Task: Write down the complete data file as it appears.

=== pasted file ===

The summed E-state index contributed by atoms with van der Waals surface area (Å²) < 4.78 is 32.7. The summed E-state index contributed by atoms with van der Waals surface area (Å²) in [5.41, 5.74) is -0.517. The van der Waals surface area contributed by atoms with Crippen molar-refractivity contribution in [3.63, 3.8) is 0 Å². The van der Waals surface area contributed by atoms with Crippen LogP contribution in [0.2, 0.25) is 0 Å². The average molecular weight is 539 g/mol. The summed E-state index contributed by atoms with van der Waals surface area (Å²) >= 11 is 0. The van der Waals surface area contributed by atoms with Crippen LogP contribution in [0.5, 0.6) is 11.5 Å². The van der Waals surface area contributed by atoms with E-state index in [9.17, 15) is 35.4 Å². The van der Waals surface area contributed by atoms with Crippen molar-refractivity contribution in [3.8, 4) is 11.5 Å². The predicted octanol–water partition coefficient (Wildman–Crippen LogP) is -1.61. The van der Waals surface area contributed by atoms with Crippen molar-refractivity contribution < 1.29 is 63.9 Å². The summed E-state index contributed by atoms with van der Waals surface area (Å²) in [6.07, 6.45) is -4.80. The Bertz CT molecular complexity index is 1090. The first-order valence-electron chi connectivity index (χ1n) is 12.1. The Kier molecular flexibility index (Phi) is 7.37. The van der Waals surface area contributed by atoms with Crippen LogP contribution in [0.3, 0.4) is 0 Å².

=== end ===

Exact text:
The summed E-state index contributed by atoms with van der Waals surface area (Å²) < 4.78 is 32.7. The summed E-state index contributed by atoms with van der Waals surface area (Å²) in [5.41, 5.74) is -0.517. The van der Waals surface area contributed by atoms with Crippen molar-refractivity contribution in [3.63, 3.8) is 0 Å². The van der Waals surface area contributed by atoms with Crippen LogP contribution in [0.2, 0.25) is 0 Å². The average molecular weight is 539 g/mol. The summed E-state index contributed by atoms with van der Waals surface area (Å²) >= 11 is 0. The van der Waals surface area contributed by atoms with Crippen LogP contribution in [0.5, 0.6) is 11.5 Å². The van der Waals surface area contributed by atoms with E-state index in [9.17, 15) is 35.4 Å². The van der Waals surface area contributed by atoms with Crippen molar-refractivity contribution in [3.8, 4) is 11.5 Å². The predicted octanol–water partition coefficient (Wildman–Crippen LogP) is -1.61. The van der Waals surface area contributed by atoms with Crippen molar-refractivity contribution < 1.29 is 63.9 Å². The summed E-state index contributed by atoms with van der Waals surface area (Å²) in [6.07, 6.45) is -4.80. The Bertz CT molecular complexity index is 1090. The first-order valence-electron chi connectivity index (χ1n) is 12.1. The Kier molecular flexibility index (Phi) is 7.37. The van der Waals surface area contributed by atoms with Crippen LogP contribution in [0.3, 0.4) is 0 Å².